A Day in The Life of a Case Manager - Part 2

A Day in The Life of a Case Manager - Part 2

In this week's post we hear from Jodie Haspey, a Case Manager at LocalPI, recounting a normal (for her) day at work.

Once every quarter we are sent out into the field to assist our Agents. Sometimes the field is a little more literal than we would like, but it’s a valuable experience which helps us see the Private Investigation industry from both sides of the coin.

My first lot of surveillance was a fairly laid back affair - none of the high speed car chases and acrobatic manoeuvres that I had dreams of the night before – which was somewhat relieving, as I have all of the acrobatic skill and grace of a drunken hippo. In reality most of surveillance was spent in a car behind a tinted window, trying to stop my long cricket legs from cramping up.

Prior to surveillance I had approached the Agent and asked for a list of everything he needed me to bring:

Phone, charger, headphones with built in microphone, cash/change and (as stressed by the Agent) most importantly, chicken sandwiches.

So I diligently complied. The night before I even purchased chicken specifically to cook for the sandwiches, and ended up getting carried away and making three different options.

Life lesson: never ask a subconscious feeder for food.

On the day itself I was transported from the office to the starting location in what has been termed the “misery bus”. The misery bus is the stuff of LocalPI legend, it’s seen many an Agent through many a task, and from doing so, now has a scent as unique as its name. I spent most of the car ride there with my head out of the window in a winter breeze - refreshing.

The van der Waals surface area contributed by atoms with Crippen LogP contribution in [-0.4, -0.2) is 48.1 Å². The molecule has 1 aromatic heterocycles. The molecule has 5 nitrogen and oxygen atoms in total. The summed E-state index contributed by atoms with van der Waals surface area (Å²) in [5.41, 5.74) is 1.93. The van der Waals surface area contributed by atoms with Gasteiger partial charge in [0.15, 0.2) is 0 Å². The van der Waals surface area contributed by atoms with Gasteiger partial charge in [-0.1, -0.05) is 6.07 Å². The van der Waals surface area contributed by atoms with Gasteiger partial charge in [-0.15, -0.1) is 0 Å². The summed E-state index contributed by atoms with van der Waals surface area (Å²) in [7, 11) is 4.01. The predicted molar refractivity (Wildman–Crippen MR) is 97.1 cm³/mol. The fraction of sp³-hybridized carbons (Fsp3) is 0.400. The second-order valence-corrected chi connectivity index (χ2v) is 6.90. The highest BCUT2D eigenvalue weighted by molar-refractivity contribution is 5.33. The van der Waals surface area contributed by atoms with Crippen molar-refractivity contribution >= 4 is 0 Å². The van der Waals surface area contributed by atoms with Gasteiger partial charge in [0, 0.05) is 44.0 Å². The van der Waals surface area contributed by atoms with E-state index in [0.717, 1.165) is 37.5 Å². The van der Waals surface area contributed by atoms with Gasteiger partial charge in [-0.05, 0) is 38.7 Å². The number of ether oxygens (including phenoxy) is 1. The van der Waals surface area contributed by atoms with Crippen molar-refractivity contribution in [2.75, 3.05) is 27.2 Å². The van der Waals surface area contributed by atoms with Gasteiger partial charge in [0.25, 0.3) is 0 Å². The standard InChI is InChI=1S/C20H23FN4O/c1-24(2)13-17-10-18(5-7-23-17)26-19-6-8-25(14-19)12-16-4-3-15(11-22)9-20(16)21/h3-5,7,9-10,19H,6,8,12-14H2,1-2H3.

We arrived 45 minutes early, chose a prime location to set up obs and awaited the action to start. We were waiting a long time.

The subject did not move from the Home Address for three hours. In that time I think we covered every topic of conversation there was to be had - and then some. Just as we were about to start googling the top ten youtube videos of paint drying, the subject appeared and entered her vehicle. Seat belt on and I was ready to roll, or so I thought….

The subject was a less than serene driver, so naturally the Agent followed suit. Down side roads, round corners at speed, U turns with little to no-warning. I sent a situation report to the other Case Managers:

“Sit Rep: Subject on move, as is my stomach with Agent W’s driving.”

Thank PI for trackers. For someone who didn’t move for three hours, she certainly made up for it in the space of 30minutes. Eventually my stomach subsided back into its rightful position as the subjects car slowed near a shopping precinct. But my relief was short lived .

“Get ready you may have to jump out and conduct a foot follow” The Agent said,

At this point I was wondering if I was about to be hurled from a moving vehicle, into a crowd of unsuspecting shoppers – I was debating how Agent W was planning on telling my mother why I ended up in a full body cast… but all these thoughts never came to fruition as the subject made yet another sporadic U-turn (goodbye stomach), and sped on to her work address.

This is where we spent the remainder of observations, my cricket legs still cramped into the car.

We took the closing shot, and began to head back to the office. After four hours of sitting in a car drinking water (not a smart move) nature began to call, so we high-tailed it to the nearest pub.

I use the term pub very liberally. It was more of a ghetto saloon, with peeling paint and graffiti adorning its outer walls, and a half-cut man, taking a long drag on his half-bent cigarette as he stumbled around the entrance.

As we entered, the pub went silent and everyone turned to look at us. I moved on from wondering about the body-cast, to wondering how much the Office would cough up in ransom money. Needless to say we made it a very brief call to Mother Nature and headed back to the safety of the misery bus. I wound down the window ready for the drive back…

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